Even if we accept that their model of an efficient market in philanthropy is inaccurate, and so could attribute the failure of big foundations to fund their recommended charities to irrationality or different values, there remains cause for concern. GiveWell functions in an advisory capacity to GoodVentures, which has very similar aims and attitudes to those of GiveWell. GoodVentures' endowment could easily use up the room for more funding at GiveWell's top charities. So it raises the question why GoodVentures doesn't donate to GiveWell's top charities: even if not exhausting their room for more funding, at least using up a considerable proportion of it. The most plausible explanation in my mind is that GiveWell thinks that GoodVentures can better spend its money at a later date after further research. In which case, it's hard to see why individual donors shouldn't save and donate later, or even try to give to GoodVentures. Perhaps that's wrong, but it's worthy of discussion.
What does GiveWell mean by 'good'
GiveWell claim that they want to maximise good done per dollar invested, but they haven't explained what they think 'good' consists in and why. Do future people count? If so, how much, and how far into the future? Do they have a discount rate? How much priority should they give to the worst off? Is an infant death worse, or better, than the death of a 20 year old? How do they weigh improvements in health against extensions in health? What do they think is the relationship between economic growth and wellbeing?
These are just of theoretical interest - varying any of the parameters could lead to different charitable recommendations. For example, when they discuss AMF's cost-effectiveness, they focus on under-5 mortality. But they don't discuss the fact that most people think that an infant death is not as great a loss as a young adult death; an intuitive view that has good theoretical grounds. (This is something that will likely be taken into account in the next generation of the DALY metric, in the third edition of the Disease Control Priorities Project.) Depending on how, exactly, one thinks one should weigh saving infant lives against saving adult lives, this issue could make AMF several times less cost-effective relative to SCI than it is currently judged to be. This one methodological issue could therefore dramatically alter their recommendations.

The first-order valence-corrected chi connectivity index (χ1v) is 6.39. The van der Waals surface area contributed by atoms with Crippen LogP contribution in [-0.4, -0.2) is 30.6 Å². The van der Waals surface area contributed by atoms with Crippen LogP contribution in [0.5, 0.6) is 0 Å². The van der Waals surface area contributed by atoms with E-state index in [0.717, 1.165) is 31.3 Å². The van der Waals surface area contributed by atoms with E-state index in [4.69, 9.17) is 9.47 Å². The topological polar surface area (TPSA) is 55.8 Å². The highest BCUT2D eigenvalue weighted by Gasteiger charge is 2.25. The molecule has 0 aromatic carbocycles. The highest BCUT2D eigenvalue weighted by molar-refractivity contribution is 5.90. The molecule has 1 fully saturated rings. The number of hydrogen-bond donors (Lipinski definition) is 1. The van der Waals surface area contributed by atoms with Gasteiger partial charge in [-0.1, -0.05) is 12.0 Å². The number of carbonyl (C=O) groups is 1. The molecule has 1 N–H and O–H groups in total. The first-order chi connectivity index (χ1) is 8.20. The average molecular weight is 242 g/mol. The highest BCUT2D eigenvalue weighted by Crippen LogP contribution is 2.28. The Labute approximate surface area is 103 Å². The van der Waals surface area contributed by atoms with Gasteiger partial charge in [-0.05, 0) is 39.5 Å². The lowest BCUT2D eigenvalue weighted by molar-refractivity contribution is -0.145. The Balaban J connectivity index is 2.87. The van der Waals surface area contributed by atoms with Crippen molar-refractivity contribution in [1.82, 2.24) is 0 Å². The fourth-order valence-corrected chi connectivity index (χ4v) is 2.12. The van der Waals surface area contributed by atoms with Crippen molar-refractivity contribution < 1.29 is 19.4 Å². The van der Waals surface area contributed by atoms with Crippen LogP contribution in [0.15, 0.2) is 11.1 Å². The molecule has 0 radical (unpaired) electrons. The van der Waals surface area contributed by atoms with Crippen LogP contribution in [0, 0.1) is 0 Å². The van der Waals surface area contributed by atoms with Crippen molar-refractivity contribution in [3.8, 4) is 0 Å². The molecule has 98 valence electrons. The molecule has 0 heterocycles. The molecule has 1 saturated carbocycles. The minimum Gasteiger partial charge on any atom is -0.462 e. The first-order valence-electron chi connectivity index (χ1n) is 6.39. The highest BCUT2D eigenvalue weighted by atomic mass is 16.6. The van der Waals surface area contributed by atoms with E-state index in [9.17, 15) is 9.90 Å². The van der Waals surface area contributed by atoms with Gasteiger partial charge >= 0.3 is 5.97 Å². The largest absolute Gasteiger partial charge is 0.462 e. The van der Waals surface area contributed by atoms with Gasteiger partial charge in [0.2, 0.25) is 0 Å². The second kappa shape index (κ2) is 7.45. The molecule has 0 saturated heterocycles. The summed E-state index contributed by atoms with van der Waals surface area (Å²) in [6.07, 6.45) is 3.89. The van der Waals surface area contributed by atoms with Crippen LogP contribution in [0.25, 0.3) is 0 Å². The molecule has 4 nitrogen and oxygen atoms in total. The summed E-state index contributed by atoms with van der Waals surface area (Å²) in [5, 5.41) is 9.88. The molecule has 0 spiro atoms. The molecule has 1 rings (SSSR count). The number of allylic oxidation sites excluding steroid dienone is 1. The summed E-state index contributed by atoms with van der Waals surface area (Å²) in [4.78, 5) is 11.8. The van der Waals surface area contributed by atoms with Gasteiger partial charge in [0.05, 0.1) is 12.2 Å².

To their credit, GiveWell has moved towards helping people to tailor their choice to their values, by comparing the cost of bed nets delivered, children dewormed, and cash delivered. This can be done using spreadsheets and explanations provided in some recent blog posts. In its current form this requires more work than most donors would be willing to engage in. Making this easier, and guiding people through discovering the implications of their moral values would be worthwhile improvements. This kind of tailored advice is only possible for the minority of charities GiveWell has looked into in great detail, which means it is still important to be explicit about the value judgements that generated that shortlist.
Once they allow the moral view or 'judgment calls' of the donor to be an input, providing a #1 #2 #3 ranking of charities becomes misleading. For example, I wrote previously that I was surprised by their recommendation of GiveDirectly. Most of my surprise would have been alleviated if, rather than ranking them #2, they gave them a conditional recommendation: "If you have such-and-such moral view, then GiveDirectly is an excellent option." Indeed, there are many reasonable views based on which giving to GiveDirectly could be the best option. Perhaps you do not want to be paternalistic towards the poor, even if being paternalistic would do more to improve their wellbeing in the long run. Or perhaps the reason you give is because you think you should redistribute your wealth as a matter of justice, and it's not your right to say how that money is spent. In either case, it's very useful to know that one has a good option to put wealth directly into the hands of the poor. But, if that's the motivation for recommending GiveDirectly, ranking them above SCI and below AMF disguises the fact that it is being judged on a different set of criteria.